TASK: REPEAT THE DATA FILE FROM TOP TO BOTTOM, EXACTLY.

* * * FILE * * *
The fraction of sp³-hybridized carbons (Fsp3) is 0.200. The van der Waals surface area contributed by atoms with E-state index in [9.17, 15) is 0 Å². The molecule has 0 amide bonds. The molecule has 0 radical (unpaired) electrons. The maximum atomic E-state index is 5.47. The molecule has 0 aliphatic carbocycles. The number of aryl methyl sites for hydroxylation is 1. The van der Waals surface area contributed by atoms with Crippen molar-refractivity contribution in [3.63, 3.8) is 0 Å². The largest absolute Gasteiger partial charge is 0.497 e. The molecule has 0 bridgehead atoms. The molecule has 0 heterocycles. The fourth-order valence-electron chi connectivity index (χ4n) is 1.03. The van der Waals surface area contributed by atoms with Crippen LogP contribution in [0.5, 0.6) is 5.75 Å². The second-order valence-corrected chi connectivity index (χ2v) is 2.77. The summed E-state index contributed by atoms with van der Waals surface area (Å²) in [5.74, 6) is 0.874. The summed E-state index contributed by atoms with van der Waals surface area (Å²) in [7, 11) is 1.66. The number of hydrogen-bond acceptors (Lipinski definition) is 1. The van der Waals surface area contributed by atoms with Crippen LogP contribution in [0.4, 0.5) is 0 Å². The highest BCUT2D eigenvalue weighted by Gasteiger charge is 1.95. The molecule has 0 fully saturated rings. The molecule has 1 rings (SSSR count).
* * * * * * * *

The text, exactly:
The fraction of sp³-hybridized carbons (Fsp3) is 0.200. The van der Waals surface area contributed by atoms with E-state index in [9.17, 15) is 0 Å². The molecule has 0 amide bonds. The molecule has 0 radical (unpaired) electrons. The maximum atomic E-state index is 5.47. The molecule has 0 aliphatic carbocycles. The number of aryl methyl sites for hydroxylation is 1. The van der Waals surface area contributed by atoms with Crippen molar-refractivity contribution in [3.63, 3.8) is 0 Å². The largest absolute Gasteiger partial charge is 0.497 e. The molecule has 0 bridgehead atoms. The molecule has 0 heterocycles. The fourth-order valence-electron chi connectivity index (χ4n) is 1.03. The van der Waals surface area contributed by atoms with Crippen LogP contribution in [0.5, 0.6) is 5.75 Å². The second-order valence-corrected chi connectivity index (χ2v) is 2.77. The summed E-state index contributed by atoms with van der Waals surface area (Å²) in [5.74, 6) is 0.874. The summed E-state index contributed by atoms with van der Waals surface area (Å²) in [7, 11) is 1.66. The number of hydrogen-bond acceptors (Lipinski definition) is 1. The van der Waals surface area contributed by atoms with Crippen LogP contribution in [0.4, 0.5) is 0 Å². The highest BCUT2D eigenvalue weighted by Gasteiger charge is 1.95. The molecule has 0 fully saturated rings. The molecule has 1 rings (SSSR count).